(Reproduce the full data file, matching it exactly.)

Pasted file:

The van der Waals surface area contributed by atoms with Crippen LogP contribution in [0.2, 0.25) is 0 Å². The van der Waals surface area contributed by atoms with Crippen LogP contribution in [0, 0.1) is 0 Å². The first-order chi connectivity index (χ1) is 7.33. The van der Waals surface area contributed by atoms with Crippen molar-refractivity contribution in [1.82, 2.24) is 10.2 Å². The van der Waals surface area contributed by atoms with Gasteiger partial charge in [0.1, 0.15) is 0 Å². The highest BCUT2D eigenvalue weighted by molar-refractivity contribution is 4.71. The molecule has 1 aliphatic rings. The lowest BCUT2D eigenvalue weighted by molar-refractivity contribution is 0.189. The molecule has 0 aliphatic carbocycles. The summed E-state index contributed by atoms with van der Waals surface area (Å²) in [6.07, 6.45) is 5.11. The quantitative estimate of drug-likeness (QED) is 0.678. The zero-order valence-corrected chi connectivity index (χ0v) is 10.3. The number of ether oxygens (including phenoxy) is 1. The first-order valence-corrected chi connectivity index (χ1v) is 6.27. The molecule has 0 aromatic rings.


The van der Waals surface area contributed by atoms with Crippen LogP contribution in [0.2, 0.25) is 0 Å². The van der Waals surface area contributed by atoms with Crippen LogP contribution in [0, 0.1) is 0 Å². The first-order chi connectivity index (χ1) is 7.33. The van der Waals surface area contributed by atoms with Crippen molar-refractivity contribution in [1.82, 2.24) is 10.2 Å². The van der Waals surface area contributed by atoms with Gasteiger partial charge in [0.1, 0.15) is 0 Å². The highest BCUT2D eigenvalue weighted by molar-refractivity contribution is 4.71. The molecule has 1 aliphatic rings. The lowest BCUT2D eigenvalue weighted by molar-refractivity contribution is 0.189. The molecule has 0 aliphatic carbocycles. The summed E-state index contributed by atoms with van der Waals surface area (Å²) in [6.07, 6.45) is 5.11. The quantitative estimate of drug-likeness (QED) is 0.678. The zero-order valence-corrected chi connectivity index (χ0v) is 10.3. The number of ether oxygens (including phenoxy) is 1. The first-order valence-corrected chi connectivity index (χ1v) is 6.27. The molecule has 0 aromatic rings.